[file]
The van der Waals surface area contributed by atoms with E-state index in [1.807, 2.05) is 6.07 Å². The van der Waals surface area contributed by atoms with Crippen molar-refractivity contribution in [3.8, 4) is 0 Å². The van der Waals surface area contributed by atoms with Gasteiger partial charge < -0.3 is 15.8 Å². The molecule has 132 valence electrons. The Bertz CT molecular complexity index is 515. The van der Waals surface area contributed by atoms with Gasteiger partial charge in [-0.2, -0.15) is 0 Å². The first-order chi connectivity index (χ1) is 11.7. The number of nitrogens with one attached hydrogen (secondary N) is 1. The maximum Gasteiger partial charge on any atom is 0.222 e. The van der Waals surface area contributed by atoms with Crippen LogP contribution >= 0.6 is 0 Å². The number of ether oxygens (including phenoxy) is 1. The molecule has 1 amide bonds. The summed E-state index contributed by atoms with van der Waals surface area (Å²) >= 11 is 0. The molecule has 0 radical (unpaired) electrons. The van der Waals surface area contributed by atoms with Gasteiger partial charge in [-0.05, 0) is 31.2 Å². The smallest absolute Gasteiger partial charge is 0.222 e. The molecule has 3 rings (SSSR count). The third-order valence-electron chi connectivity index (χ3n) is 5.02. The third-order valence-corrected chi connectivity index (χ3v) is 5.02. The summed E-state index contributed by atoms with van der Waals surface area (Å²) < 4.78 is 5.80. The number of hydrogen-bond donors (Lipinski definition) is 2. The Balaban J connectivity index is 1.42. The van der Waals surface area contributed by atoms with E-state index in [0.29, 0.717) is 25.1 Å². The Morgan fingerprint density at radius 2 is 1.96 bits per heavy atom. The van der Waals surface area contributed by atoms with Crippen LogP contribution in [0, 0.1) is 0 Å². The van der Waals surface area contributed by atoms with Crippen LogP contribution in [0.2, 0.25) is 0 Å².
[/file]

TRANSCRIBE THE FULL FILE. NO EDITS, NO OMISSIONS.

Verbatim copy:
The van der Waals surface area contributed by atoms with E-state index in [1.807, 2.05) is 6.07 Å². The van der Waals surface area contributed by atoms with Crippen molar-refractivity contribution in [3.8, 4) is 0 Å². The van der Waals surface area contributed by atoms with Gasteiger partial charge < -0.3 is 15.8 Å². The molecule has 132 valence electrons. The Bertz CT molecular complexity index is 515. The van der Waals surface area contributed by atoms with Gasteiger partial charge in [-0.2, -0.15) is 0 Å². The first-order chi connectivity index (χ1) is 11.7. The number of nitrogens with one attached hydrogen (secondary N) is 1. The maximum Gasteiger partial charge on any atom is 0.222 e. The van der Waals surface area contributed by atoms with Crippen LogP contribution >= 0.6 is 0 Å². The number of ether oxygens (including phenoxy) is 1. The molecule has 1 amide bonds. The summed E-state index contributed by atoms with van der Waals surface area (Å²) >= 11 is 0. The molecule has 0 radical (unpaired) electrons. The van der Waals surface area contributed by atoms with Gasteiger partial charge in [-0.05, 0) is 31.2 Å². The smallest absolute Gasteiger partial charge is 0.222 e. The molecule has 3 rings (SSSR count). The third-order valence-electron chi connectivity index (χ3n) is 5.02. The third-order valence-corrected chi connectivity index (χ3v) is 5.02. The summed E-state index contributed by atoms with van der Waals surface area (Å²) < 4.78 is 5.80. The number of hydrogen-bond donors (Lipinski definition) is 2. The Balaban J connectivity index is 1.42. The van der Waals surface area contributed by atoms with E-state index in [0.29, 0.717) is 25.1 Å². The Morgan fingerprint density at radius 2 is 1.96 bits per heavy atom. The van der Waals surface area contributed by atoms with Crippen LogP contribution in [0, 0.1) is 0 Å². The van der Waals surface area contributed by atoms with Crippen LogP contribution in [0.2, 0.25) is 0 Å².